FAQ

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Q

What is a switching power supply in FA1029?


A

Switching power supply is a type of power supply that utilizes modern power electronics technology to control the time ratio of switch on and off, and maintain a stable output voltage. Switching power supply is generally composed of pulse width modulation (PWM) control IC and MOSFET. Compared to linear power supplies, the cost of both increases with the increase of output power, but their growth rates vary. The cost of a linear power supply is actually higher than that of a switching power supply at a certain output power point, which is called the cost reversal point. With the development and innovation of power electronics technology, switching power supply technology is also constantly innovating, and this cost reversal point is increasingly moving towards the low output power end, providing broad development space for switching power supply.

Q

What are the drawbacks of FA1028's linear power supply technology today?


A

The linear power supply, known as the "energy vampire" due to its energy consumption characteristics, uses outdated technology from the early 19th century that is no longer compatible with current innovation. Linear transformers require the use of large iron cores and a large number of turns of copper wire to convert the conventional 50/60 cycle household AC voltage into a safer low voltage for our household appliances and electronic devices. As a result, their volume becomes exceptionally large, often occupying the position of two sockets on a wall outlet board or patch panel. Moreover, linear power supplies do not have intelligent components, making it impossible to identify whether the device is in standby or sleep mode, thereby preventing loss reduction. As a result, the power they consume far exceeds the actual required watts. You can test it by touching one of the large volume linear power supplies plugged into the wall socket. It feels very hot... this is just wasted power!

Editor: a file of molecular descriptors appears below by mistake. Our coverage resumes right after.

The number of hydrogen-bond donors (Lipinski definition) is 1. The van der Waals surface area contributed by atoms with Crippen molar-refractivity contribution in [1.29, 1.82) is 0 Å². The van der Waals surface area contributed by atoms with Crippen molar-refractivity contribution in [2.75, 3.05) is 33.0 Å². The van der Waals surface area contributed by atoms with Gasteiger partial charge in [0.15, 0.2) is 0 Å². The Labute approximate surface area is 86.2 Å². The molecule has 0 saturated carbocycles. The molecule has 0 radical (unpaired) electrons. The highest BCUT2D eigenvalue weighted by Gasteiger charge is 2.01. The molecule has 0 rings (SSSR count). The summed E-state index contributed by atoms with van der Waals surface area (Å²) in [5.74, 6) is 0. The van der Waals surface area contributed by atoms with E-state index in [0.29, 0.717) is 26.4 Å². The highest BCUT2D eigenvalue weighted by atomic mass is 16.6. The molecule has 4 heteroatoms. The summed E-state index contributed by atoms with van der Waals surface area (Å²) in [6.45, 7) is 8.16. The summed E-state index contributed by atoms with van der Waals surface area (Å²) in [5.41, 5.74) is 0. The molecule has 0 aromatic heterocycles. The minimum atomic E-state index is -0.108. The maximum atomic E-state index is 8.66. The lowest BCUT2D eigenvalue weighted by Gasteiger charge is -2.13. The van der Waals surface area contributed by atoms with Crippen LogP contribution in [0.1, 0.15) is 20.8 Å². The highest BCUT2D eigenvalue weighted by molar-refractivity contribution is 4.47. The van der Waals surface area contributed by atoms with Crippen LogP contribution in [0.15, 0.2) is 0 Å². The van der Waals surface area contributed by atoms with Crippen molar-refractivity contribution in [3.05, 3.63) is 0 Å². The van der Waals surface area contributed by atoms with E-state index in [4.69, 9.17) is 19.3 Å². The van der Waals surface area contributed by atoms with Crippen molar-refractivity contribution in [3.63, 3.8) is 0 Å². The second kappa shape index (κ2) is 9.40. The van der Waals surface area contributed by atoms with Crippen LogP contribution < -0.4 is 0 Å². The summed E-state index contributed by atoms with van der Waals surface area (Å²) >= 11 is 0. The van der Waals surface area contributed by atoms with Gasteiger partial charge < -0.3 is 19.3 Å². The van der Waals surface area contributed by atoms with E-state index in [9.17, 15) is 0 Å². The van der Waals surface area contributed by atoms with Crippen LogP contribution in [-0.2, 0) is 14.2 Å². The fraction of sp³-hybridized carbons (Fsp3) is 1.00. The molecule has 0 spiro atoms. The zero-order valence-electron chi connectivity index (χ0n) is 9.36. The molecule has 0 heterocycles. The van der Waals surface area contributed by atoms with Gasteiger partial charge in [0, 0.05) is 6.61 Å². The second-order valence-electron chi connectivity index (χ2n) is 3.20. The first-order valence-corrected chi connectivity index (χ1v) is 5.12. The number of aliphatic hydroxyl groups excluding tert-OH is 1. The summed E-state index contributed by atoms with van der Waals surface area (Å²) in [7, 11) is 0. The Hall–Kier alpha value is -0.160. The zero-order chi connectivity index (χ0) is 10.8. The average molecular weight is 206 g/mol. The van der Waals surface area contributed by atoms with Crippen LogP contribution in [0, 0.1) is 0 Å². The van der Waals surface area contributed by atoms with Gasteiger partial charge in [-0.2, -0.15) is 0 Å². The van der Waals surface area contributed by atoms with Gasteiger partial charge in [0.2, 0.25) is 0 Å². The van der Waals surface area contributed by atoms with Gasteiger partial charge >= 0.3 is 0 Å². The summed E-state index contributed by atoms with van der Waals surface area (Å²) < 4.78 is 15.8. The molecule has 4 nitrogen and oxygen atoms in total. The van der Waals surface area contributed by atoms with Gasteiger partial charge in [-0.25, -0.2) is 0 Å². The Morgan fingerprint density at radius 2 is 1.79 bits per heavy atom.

Q

What are the advantages of FA1027 switching power supply?


A

The second generation power supply, also known as switch power supply or simply "switch", appeared in the late 1960s. Engineers have found that they can reduce the volume and weight of transformers by increasing the AC frequency from 50 or 60 cycles per second to thousands of cycles per second, and significantly improve the efficiency of transformers (reducing energy waste in the form of heat dissipation)

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